Undoubtedly the law amendments on the registration and acquisition of a temporary residency permit in the Republic, published on the government website, will affect British nationals relocating to Cyprus post-Brexit.
Those of us working in the field of immigration law have been taken aback by reforms to the current regime and regulations governing the granting of temporary residence permits to third-country nationals (which de facto now includes British Nationals post-Brexit).
We have been anticipating reforms to the law on permanent residency but were not aware that regulations on temporary residency permits would undergo revision.
According to the Aliens and Immigration Regulations, third-country nationals can extend their stay in Cyprus for more than 90 days for the purpose of
(a) entering the Republic for short or long-term holidays
(c) investigating the possibility of settlement in the Republic, they can apply for a temporary residence permit – the so-called “pink slip” – which allows non-EU passport holders to extend their stay in Cyprus for more than 90 days.
Under this permit, a person can live in Cyprus for one year as a visitor but cannot normally carry out any economic activity in the Republic.
Spouses and children under 18 can also get a temporary residence permit as dependents.
To be eligible for this type of permit, the applicant mainly needs to show the following:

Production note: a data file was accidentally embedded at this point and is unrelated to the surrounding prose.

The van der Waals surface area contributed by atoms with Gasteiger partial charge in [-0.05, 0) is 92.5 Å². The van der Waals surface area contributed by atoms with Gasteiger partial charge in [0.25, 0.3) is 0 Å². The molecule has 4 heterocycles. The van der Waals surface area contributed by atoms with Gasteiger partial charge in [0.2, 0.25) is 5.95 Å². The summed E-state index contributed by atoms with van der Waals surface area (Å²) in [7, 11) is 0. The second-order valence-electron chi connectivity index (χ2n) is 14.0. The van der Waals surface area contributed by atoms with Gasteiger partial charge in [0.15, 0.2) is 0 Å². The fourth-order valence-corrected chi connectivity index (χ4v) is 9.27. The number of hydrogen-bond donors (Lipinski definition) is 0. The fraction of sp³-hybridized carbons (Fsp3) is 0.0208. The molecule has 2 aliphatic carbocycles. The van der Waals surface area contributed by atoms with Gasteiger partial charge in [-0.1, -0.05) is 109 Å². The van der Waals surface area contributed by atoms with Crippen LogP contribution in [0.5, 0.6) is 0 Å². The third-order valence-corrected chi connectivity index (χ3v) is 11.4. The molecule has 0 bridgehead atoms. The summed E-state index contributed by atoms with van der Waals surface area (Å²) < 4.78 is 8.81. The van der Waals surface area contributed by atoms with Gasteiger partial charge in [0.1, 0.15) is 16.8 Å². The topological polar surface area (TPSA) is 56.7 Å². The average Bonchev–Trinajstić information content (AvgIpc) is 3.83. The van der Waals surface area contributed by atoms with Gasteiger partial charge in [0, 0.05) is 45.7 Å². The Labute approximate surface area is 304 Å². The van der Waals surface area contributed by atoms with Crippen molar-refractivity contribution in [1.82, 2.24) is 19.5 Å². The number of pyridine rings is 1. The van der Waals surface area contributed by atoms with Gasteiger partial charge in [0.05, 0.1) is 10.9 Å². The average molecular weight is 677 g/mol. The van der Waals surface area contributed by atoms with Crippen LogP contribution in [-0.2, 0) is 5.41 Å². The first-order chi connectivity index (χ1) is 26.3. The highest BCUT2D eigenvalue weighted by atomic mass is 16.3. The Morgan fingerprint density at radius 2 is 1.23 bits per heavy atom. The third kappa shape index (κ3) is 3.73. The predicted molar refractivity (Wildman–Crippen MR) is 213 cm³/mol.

- adequate income from abroad to cover living expenses while residing in Cyprus
- they are renting or have bought a house or apartment in Cyprus
- they have health insurance for medical care valid in Cyprus
This permit is valid for one year and can be renewed annually, provided that the relevant criteria are met.
It is important that a holder of this temporary residence permit cannot stay out of the country for more than three months at a time, as this will result in the permit being cancelled.
Until now, there was no requirement for a clean criminal record to be provided from the country of origin or residence nor for medical tests to be taken.
Furthermore, there was no specific amount of the deposits required in a Cypriot bank, and the amount of annual income that had to be received from abroad was not quantified.
The indication was that the income had to be sufficient to cover living expenses whilst in Cyprus.
From January 1, 2023, however, this will change.
In addition to the documents required to date, such as proof of a residence in Cyprus (rented or owned) and private health insurance, new requirements have been added, and applicants are required to produce the following:
- Original Clear Criminal Record Certificate from the country of origin or residence, if the applicant resides in a country other than the country of origin, with a duly certified official translation in Greek or English
- Original medical examination certificate of blood tests proving that the third-country national does not suffer from hepatitis B and C, HIV, syphilis, and a chest X-ray for tuberculosis with a doctor’s opinion, stamped by a specialist doctor from the Republic of Cyprus